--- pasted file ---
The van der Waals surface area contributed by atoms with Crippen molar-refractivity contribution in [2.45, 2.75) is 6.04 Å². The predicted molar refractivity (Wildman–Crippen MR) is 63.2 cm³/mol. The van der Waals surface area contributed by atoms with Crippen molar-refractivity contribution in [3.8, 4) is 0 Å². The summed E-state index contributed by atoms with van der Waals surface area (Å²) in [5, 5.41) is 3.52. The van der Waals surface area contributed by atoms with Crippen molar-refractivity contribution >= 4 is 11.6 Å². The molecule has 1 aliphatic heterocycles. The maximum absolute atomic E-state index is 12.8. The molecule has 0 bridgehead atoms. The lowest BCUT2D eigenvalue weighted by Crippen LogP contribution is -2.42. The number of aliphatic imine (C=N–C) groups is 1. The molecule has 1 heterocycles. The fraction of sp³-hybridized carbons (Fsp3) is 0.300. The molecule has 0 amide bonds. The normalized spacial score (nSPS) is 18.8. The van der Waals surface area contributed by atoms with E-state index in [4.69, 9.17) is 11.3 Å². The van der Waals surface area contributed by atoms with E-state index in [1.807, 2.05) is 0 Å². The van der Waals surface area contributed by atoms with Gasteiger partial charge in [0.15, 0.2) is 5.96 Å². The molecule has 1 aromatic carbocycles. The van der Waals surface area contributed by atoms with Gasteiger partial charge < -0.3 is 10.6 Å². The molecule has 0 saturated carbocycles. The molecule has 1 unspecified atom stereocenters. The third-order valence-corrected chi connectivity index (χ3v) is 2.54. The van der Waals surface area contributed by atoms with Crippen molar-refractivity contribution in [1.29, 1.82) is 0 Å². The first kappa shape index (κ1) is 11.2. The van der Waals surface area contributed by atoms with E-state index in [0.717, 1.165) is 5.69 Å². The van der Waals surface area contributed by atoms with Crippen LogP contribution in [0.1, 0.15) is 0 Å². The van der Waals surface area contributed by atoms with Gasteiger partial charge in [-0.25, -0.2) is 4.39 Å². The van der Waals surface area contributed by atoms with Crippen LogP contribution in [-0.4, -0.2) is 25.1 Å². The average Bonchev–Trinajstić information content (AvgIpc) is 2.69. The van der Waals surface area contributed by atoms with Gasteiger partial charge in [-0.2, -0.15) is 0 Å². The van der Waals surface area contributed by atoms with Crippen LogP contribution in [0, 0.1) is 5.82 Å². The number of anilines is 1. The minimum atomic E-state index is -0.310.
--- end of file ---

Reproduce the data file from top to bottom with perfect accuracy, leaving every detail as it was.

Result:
The van der Waals surface area contributed by atoms with Crippen molar-refractivity contribution in [2.45, 2.75) is 6.04 Å². The predicted molar refractivity (Wildman–Crippen MR) is 63.2 cm³/mol. The van der Waals surface area contributed by atoms with Crippen molar-refractivity contribution in [3.8, 4) is 0 Å². The summed E-state index contributed by atoms with van der Waals surface area (Å²) in [5, 5.41) is 3.52. The van der Waals surface area contributed by atoms with Crippen molar-refractivity contribution >= 4 is 11.6 Å². The molecule has 1 aliphatic heterocycles. The maximum absolute atomic E-state index is 12.8. The molecule has 0 bridgehead atoms. The lowest BCUT2D eigenvalue weighted by Crippen LogP contribution is -2.42. The number of aliphatic imine (C=N–C) groups is 1. The molecule has 1 heterocycles. The fraction of sp³-hybridized carbons (Fsp3) is 0.300. The molecule has 0 amide bonds. The normalized spacial score (nSPS) is 18.8. The van der Waals surface area contributed by atoms with E-state index in [4.69, 9.17) is 11.3 Å². The van der Waals surface area contributed by atoms with E-state index in [1.807, 2.05) is 0 Å². The van der Waals surface area contributed by atoms with Gasteiger partial charge in [0.15, 0.2) is 5.96 Å². The molecule has 1 aromatic carbocycles. The van der Waals surface area contributed by atoms with Gasteiger partial charge < -0.3 is 10.6 Å². The molecule has 0 saturated carbocycles. The molecule has 1 unspecified atom stereocenters. The third-order valence-corrected chi connectivity index (χ3v) is 2.54. The van der Waals surface area contributed by atoms with Crippen molar-refractivity contribution in [1.29, 1.82) is 0 Å². The first kappa shape index (κ1) is 11.2. The van der Waals surface area contributed by atoms with E-state index in [0.717, 1.165) is 5.69 Å². The van der Waals surface area contributed by atoms with Crippen LogP contribution in [0.1, 0.15) is 0 Å². The van der Waals surface area contributed by atoms with Gasteiger partial charge in [-0.25, -0.2) is 4.39 Å². The van der Waals surface area contributed by atoms with Crippen LogP contribution in [-0.4, -0.2) is 25.1 Å². The average Bonchev–Trinajstić information content (AvgIpc) is 2.69. The van der Waals surface area contributed by atoms with Gasteiger partial charge in [-0.2, -0.15) is 0 Å². The van der Waals surface area contributed by atoms with Crippen LogP contribution in [0, 0.1) is 5.82 Å². The number of anilines is 1. The minimum atomic E-state index is -0.310.